• Data Protection – our main policy and procedure document for data protection has been overhauled to meet the standards and requirements of the GDPR. Accountability and governance measures are in place to ensure that we understand and adequately disseminate and evidence our obligations and responsibilities; with a dedicated focus on privacy by design and the rights of individuals.
  • Data Retention & Erasure – we have updated our retention policy and schedule to ensure that we meet the ‘data minimisation’ and ‘storage limitation’ principles and that personal information is stored, archived and destroyed compliantly and ethically. We have dedicated erasure procedures in place to meet the new ‘Right to Erasure’ obligation and are aware of when this and other data subject’s rights apply; along with any exemptions, response timeframes and notification responsibilities.
  • Data Breaches – our breach procedures ensure that we have safeguards and measures in place to identify, assess, investigate and report any personal data breach at the earliest possible time. Our procedures are robust and have been disseminated to all employees, making them aware of the reporting lines and steps to follow.
  • International Data Transfers & Third-Party Disclosures – where Magpi stores or transfers personal information outside the EU, we have robust procedures and safeguarding measures in place to secure, encrypt and otherwise maintain the integrity of the data. All our sub-processors, mentioned above, have appropriate and extensive safeguards in place to protect the that data and to ensure enforceable data subject rights. In addition, we are currently moving both our primary and backup servers to EU locations in Frankfurt and Dublin, and process that will be completed later this year.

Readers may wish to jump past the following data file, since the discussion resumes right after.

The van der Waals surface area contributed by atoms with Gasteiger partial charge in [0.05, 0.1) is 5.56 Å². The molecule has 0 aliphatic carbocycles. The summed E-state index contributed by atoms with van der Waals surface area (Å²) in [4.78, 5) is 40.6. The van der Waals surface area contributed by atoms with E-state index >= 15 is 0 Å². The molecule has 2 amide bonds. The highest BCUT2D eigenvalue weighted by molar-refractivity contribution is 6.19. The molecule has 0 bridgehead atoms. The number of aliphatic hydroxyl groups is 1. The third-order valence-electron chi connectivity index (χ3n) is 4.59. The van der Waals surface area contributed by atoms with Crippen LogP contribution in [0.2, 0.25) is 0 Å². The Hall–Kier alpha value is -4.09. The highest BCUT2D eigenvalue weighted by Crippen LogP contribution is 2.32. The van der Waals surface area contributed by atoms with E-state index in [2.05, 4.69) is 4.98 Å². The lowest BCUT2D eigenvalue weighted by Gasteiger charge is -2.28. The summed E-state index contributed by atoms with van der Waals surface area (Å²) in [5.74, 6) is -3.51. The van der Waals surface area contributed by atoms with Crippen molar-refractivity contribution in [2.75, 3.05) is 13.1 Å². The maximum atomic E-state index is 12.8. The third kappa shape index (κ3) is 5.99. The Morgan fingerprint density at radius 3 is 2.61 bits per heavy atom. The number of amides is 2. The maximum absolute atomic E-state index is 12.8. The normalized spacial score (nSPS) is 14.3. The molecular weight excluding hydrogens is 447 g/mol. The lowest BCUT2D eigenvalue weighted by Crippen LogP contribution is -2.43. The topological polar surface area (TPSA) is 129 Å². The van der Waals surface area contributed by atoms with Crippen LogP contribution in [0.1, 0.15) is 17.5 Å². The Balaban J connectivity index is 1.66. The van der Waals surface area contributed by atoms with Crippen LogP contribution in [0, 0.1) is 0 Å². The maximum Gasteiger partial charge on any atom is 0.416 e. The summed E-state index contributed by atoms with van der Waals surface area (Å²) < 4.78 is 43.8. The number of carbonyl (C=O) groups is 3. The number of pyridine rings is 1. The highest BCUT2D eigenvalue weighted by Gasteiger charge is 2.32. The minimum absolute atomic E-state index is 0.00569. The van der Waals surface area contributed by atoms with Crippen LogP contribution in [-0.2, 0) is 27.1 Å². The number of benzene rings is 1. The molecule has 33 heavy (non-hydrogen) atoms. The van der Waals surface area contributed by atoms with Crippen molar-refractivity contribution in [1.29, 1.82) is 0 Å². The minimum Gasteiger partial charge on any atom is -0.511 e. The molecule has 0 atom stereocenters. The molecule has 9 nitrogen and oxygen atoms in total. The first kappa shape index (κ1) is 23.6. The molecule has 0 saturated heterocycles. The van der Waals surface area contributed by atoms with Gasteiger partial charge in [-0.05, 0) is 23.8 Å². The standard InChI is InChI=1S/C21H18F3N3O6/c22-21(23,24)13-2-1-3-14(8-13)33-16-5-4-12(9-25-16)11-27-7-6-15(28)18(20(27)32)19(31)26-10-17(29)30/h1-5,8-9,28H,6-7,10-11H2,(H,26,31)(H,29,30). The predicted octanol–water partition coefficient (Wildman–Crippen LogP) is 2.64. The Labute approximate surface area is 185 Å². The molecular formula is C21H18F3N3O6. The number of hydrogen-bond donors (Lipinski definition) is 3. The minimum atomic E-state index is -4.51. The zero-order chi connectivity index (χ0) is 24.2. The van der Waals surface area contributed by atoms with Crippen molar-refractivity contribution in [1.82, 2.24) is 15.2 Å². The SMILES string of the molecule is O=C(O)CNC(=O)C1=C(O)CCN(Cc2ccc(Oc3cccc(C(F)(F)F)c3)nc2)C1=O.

• Direct Marketing – we are revising the wording and processes for direct marketing, including clear opt-in mechanisms for marketing subscriptions; a clear notice and method for opting out and providing unsubscribe features on all subsequent marketing materials.
  • Subject Access Request (SAR) – we have revised our SAR procedures to accommodate the revised 30-day timeframe for providing the requested information and for making this provision free of charge. Our new procedures detail how to verify the data subject, what steps to take for processing an access request, what exemptions apply and a suite of response templates to ensure that communications with data subjects are compliant, consistent and adequate.

4 – Data Processing Addendum (DPA) with sub-processors — we are cataloging each of our subprocessors (e.g. AWS) and we will sign an agreement with them in which they agree to comply with GDPR.

5 – Terms of Service — we are modifying our Terms of Service to include information on our sub-processors and other GDPR-related info.

6 – Data Processing Addendum (DPA) with Enterprise users — we are providing a DPA for our Enterprise users delineating our responsibilities, and theirs, under GDPR.

Because GDPR imposes added responsibilities, and costs, on any processor, we will (at least initially) only be providing GDPR-compliance for our Magpi Enterprise users.  This means that our Terms of Service will forbid the collection of personal data on EU data subjects using a free Magpi account or Pro Magpi account.

 

This isn’t legal advice

Please note that we aren’t lawyers, and nothing in this post should be construed as legal advice.  While we are consulting with our attorneys regarding GDPR, you should, too.  

 

Further Reading

GDPR website

GDPR summary

GDPR: how charities should prepare for data protection changes (The Guardian)

Preparing for the GDPR in Clinical and Biomedical Research

Does GDPR Regulate My Research Studies in the United States?

Unlocking the EU General Data Protection Regulation